[Note: This post was drafted by Litigation Partner Vanessa Power]

In Ellensburg Cement Products v. Kittitas County, et al., the Washington Supreme Court in an en banc ruling held that when a county provides a procedure for appealing a determination under the State Environmental Policy Act (SEPA), the county must provide at least one open record hearing. The Court rejected Kittitas County’s argument that it could create its own proceeding, or interpret SEPA to provide no open record hearing.

An individual landowner, Homer Gibson, applied to Kittitas County to amend a prior Conditional Use Permit (CUP) that would allow him to conduct rock crushing in addition to gravel extraction on his land. Based on the original CUP, Gibson had previously received a gravel extraction permit from the Department of Natural Resources (DNR). In seeking to amend the CUP, Gibson suggested that the CUP was not limited to a 13.4 acre parcel, but applied to all 84 acres of his land. Gibson also submitted to Kittitas County an altered SEPA checklist that referred to a mining area greater than that permitted by DNR. Ellensburg Cement objected to Gibson’s application and noted the discrepancies.

Kittitas issued a determination of nonsignificance (DNS), and Ellensburg Cement appealed. Kittitas considered the SEPA appeal in a closed record hearing and upheld the DNS. Kittitas then held a public hearing on the CUP, and granted Gibson’s CUP application. The trial court affirmed Kittitas’s actions. The Court of Appeals reversed, holding that Kittitas was required to hold an open record hearing on Ellensburg Cement’s appeal from the SEPA DNS. The Court of Appeals also held that rock crushing was not a permissible conditional use. The Supreme Court affirmed the Court of Appeals.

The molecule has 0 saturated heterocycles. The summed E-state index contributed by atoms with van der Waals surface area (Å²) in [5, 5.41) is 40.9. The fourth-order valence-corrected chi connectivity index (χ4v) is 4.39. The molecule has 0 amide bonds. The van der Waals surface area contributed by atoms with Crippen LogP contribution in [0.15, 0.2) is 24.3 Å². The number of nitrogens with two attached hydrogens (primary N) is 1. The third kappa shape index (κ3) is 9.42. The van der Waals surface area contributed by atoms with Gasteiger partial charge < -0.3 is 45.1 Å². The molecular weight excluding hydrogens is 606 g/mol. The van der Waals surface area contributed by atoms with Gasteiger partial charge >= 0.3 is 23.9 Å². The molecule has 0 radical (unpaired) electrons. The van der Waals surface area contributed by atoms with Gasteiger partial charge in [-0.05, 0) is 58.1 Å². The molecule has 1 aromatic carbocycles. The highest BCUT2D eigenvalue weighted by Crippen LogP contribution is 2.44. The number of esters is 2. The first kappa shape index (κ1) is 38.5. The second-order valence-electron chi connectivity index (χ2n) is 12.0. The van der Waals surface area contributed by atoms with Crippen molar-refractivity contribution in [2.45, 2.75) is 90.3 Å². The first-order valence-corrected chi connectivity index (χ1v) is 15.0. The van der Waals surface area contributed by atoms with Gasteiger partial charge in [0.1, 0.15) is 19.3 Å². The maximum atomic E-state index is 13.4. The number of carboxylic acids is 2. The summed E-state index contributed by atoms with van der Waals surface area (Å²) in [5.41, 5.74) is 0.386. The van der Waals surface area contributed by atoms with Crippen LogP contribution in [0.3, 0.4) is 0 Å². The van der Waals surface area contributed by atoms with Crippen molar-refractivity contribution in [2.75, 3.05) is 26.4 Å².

Under SEPA, counties must make determinations regarding the environmental impact of projects. A county charged with making SEPA determinations may choose whether or not to provide an internal appeals process for challenging its determinations. Under RCW 43.21C.075(3)(b), if a local government opts to provide a SEPA appeal, it must occur simultaneously with a hearing on the underlying action. Under RCW 36.70B.060, “if a local government elects to provide an appeal of its threshold determinations or project permit determinations, the local government shall provide for no more than one consolidated open record hearing on such appeal.” (Emphasis added). Kittitas and Gibson argued that the language of RCW 36.70B.060(6) should be read to mean that Kittitas is free to provide less than one consolidated open record hearing, meaning no open record hearing. The Supreme Court disagreed.

While agreeing that “no more than one” does, literally, encompass both one and none, the Supreme Court held that statutory construction based on the plain language of the statute does “not stop with literal, word-by-word interpretation bereft of context.” The Supreme Court instead interpreted the statute “in light of ‘related statutes which disclose legislative intent about the provision in question.’” (quoting Dep’t of Ecology v. Campbell & Gwinn, LLC, 146 Wn.2d 1, 11). Based on related statutes, the Supreme Court concluded that RCW 36.70B.060(6) is part of a statutory scheme that requires that a county opting to provide an appeal of its SEPA determination must provide at least a single simultaneous open record hearing. In other words, the statute limits the number of open record hearings, but cannot consistent with the statutory scheme be read to limit the number of open record hearings to none.